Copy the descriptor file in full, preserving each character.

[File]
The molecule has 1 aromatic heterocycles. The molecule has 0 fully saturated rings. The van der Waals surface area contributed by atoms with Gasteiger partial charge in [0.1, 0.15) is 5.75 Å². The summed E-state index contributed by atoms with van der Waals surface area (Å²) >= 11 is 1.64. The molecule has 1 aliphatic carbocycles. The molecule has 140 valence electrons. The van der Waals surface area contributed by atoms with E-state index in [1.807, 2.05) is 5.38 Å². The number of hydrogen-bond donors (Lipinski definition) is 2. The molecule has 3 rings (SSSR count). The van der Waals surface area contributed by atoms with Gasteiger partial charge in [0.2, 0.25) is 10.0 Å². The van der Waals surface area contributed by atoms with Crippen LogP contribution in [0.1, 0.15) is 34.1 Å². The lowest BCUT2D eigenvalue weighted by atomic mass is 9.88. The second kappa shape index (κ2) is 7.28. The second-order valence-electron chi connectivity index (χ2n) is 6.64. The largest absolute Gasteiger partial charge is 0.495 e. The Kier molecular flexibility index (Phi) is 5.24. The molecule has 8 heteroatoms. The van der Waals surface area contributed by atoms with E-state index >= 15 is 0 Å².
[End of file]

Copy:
The molecule has 1 aromatic heterocycles. The molecule has 0 fully saturated rings. The van der Waals surface area contributed by atoms with Gasteiger partial charge in [0.1, 0.15) is 5.75 Å². The summed E-state index contributed by atoms with van der Waals surface area (Å²) >= 11 is 1.64. The molecule has 1 aliphatic carbocycles. The molecule has 140 valence electrons. The van der Waals surface area contributed by atoms with E-state index in [1.807, 2.05) is 5.38 Å². The number of hydrogen-bond donors (Lipinski definition) is 2. The molecule has 3 rings (SSSR count). The van der Waals surface area contributed by atoms with Gasteiger partial charge in [0.2, 0.25) is 10.0 Å². The van der Waals surface area contributed by atoms with Crippen LogP contribution in [0.1, 0.15) is 34.1 Å². The lowest BCUT2D eigenvalue weighted by atomic mass is 9.88. The second kappa shape index (κ2) is 7.28. The second-order valence-electron chi connectivity index (χ2n) is 6.64. The largest absolute Gasteiger partial charge is 0.495 e. The Kier molecular flexibility index (Phi) is 5.24. The molecule has 8 heteroatoms. The van der Waals surface area contributed by atoms with E-state index >= 15 is 0 Å².